Tuesday, June 14, 2016
Before we delve into the topic at hand, allow me to tell you a story about Scott Adams, the mind behind Dilbert. Considering how his comic strip deals with corporate satire, a lot of his material has hit close to home for many a company. However, Adams has noted that a lot of problems that he mocks are issues that existed on a personal level; in one interview, he stated, “Well, business schools may tell you how to manage a business, but they don’t tell you how manage people. A business education makes you a lot smarter, it makes you understand all the issues, it teaches you about the cost of doing business, and it teaches you about marketing and customers and that kind of stuff. But what it often doesn’t tell you is how to deal with a disgruntled employee, for example.” To help resolve, some companies take time to host team sports and other activities that help their employees act in a cohesive unit.
Of course, the comic strip has mocked and satirized the concept of company athletic activity and other forms of team-building exercises, especially when they seem to do little besides waste everybody’s time. Nonetheless, if done effectively (and more importantly, successfully), the company sports team can work wonders for your employees. In some ways, it’s amazing how much morale can be boosted by having everyone spend some time out of the cubicle.
Part of the reason why a company sports team can help is that offers a nice little insight into the way your employees tick. Sure, most of the basic insights that may come up are essentially the Freudian kind. But a careful, intelligent and observant manager that doesn’t has his or her head all the way up in Cloud Cuckoo Land can see what positions work for the best for each of their subordinates, and apply it when it comes time for the next group project. After all, the employee that you had to relegate to the right field position because he or she can’t pitch to save his or her life is not the type you would want in any leadership position. Not to mention that, for more of your… er, “big-boned” employees, being on a company athletic team can help improve their health. It may need a nice and easy transition before that employee is assigned a position that can be strenuous, but over time one can easily see not only physical improvements, but emotional improvements as well.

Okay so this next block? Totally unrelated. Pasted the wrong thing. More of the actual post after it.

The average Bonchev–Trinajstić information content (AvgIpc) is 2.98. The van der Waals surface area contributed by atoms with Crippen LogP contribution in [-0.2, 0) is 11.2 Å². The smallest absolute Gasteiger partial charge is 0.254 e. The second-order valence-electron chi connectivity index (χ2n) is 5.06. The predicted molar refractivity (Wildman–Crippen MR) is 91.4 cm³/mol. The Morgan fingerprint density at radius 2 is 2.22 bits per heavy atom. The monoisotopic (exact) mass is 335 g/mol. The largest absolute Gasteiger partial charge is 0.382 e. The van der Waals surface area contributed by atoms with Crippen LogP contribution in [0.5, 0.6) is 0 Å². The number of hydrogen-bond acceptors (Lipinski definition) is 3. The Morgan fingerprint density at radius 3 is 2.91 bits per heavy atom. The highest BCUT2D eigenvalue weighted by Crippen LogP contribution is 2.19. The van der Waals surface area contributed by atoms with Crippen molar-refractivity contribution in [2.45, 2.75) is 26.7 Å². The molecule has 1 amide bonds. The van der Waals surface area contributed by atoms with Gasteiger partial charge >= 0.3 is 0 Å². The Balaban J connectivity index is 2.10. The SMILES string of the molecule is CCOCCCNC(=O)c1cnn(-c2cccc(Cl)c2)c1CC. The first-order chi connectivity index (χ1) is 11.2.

Nowadays, the concept of the company sports team is starting to lose much of its luster. According to one article from The Wall Street Journal, “Despite its perks of fresh air, good times and an early exit from the office, company softball is an increasingly difficult sell, according to league commissioners and former players. From kickball to distance running, options have exploded as free time has shrunk, they say.” Such a decline can be attributed to many factors, such as an unsure economic future in the age of the ‘jobless recovery’, or the explosion of online work that didn’t absolutely require employees to be in the office from 9 to 5. Or it could be the fact that more jobs are in cities where the average worker doesn’t have a job and feels like he or she gets enough of a workout trying to get to work like it’s the last helicopter out of Saigon.
However, the idea of the company sports team has not lost all relevance. With the right incentives (*cough*, pay raise, *cough*), as well as a custom flag from a company like Build a Flag, you can have a great team that is winning in and out of the office.